The big fat surprise

In his capacity as a full service operation, Glenn Reynolds has occasionally cited science writer Gary Taubes and linked to his book Why We Get Fat. Taubes recommends a low-carb/no-carb diet, as some of the popular diet books do, both for reasons of weight control and overall health.

Inspired by Taubes, I’ve been following a low carb diet for 18 months. It has worked for me, but I’m not sure how long I can stick with it. Ice cream is my favorite food and I find it difficult to walk through the bakery section of the grocery store without crying. I even gaze longingly at the bakery items at SuperAmerica from time to time. So far, however, (mostly) so good.

Taubes’s first book on diet issues was Good Calories, Bad Calories. He returned to the subject in Why We Get Fat to condense his survey of the research and focus on obesity.

Taubes is a formidable science writer. His approach is serious and methodical, taking account of the changing nature of the conventional wisdom and the studies that have supported it. The approach is occasionally boring, although Taubes is an excellent writer with a flair for interesting anecdotes that illustrate his thesis.

In chapter one of Good Calories, Bad Calories, for example, he relates President Eisenhower’s struggle with a low-fat diet following his first heart attack at the age of 64 in 1955. Eisenhower rigorously followed a low-fat dietary regime to decrease his cholesterol. As his cholesterol continued to increase, however, Eisenhower became so agitated and angry (annoyed in part by the diet itself) that his physician lied to him about the results.

Where does Taubes come up with a story like that? His footnotes cite Clarence Lasby’s 1997 book Eisenhower’s Heart Attack: How Ike Beat Heart Disease and Held On To the Presidency, published by the University of Kansas Press. When Taubes can locate the intersection of diet and the presidency, I declare that he is a man after my own heart (no pun intended).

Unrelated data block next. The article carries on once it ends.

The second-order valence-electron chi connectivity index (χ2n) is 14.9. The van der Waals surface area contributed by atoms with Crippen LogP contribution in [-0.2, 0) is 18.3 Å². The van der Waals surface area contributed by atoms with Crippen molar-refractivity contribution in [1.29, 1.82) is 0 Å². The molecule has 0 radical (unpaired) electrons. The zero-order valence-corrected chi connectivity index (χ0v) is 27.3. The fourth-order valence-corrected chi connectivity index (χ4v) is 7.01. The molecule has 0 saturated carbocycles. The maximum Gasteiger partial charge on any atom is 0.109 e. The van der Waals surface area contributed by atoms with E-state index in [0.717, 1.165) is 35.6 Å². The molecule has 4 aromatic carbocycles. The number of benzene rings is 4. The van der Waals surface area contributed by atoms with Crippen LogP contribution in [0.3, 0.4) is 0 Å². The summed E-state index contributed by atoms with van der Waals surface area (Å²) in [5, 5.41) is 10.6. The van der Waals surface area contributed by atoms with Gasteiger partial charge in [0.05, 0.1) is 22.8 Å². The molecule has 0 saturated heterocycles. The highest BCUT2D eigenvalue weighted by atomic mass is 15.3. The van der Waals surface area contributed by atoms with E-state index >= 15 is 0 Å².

Taubes disputes the connection between dietary fat and high cholesterol. He challenges the thesis that dietary fat is detrimental to our health. He rejects a balanced diet. He advocates a high-fat diet. He opposes dieting. He doesn’t object to exercise, but he asserts that it makes you hungry. It’s almost funny. He is the dietary equivalent of politically incorrect.

Now comes journalist Nina Teicholz with today’s number one story at the Wall Street Journal site: “The questionable link between saturated fat and heart disease.” Taking off from a big study published in March in the journal Annals of Internal Medicine, Teicholz writes: “The fact is, there has never been solid evidence for the idea that these fats cause disease. We only believe this to be the case because nutrition policy has been derailed over the past half-century by a mixture of personal ambition, bad science, politics and bias.” Teicholz has her own book on the subject coming out this month.

Like Taubes, Teicholz appears to be a sober writer. I don’t think Taubes is ever intentionally humorous in either of his two diet books. For the humorous take we go to Woody Allen, who gives us something like the condensed version of the Taubes doctrine in Sleeper (clip below).

Responses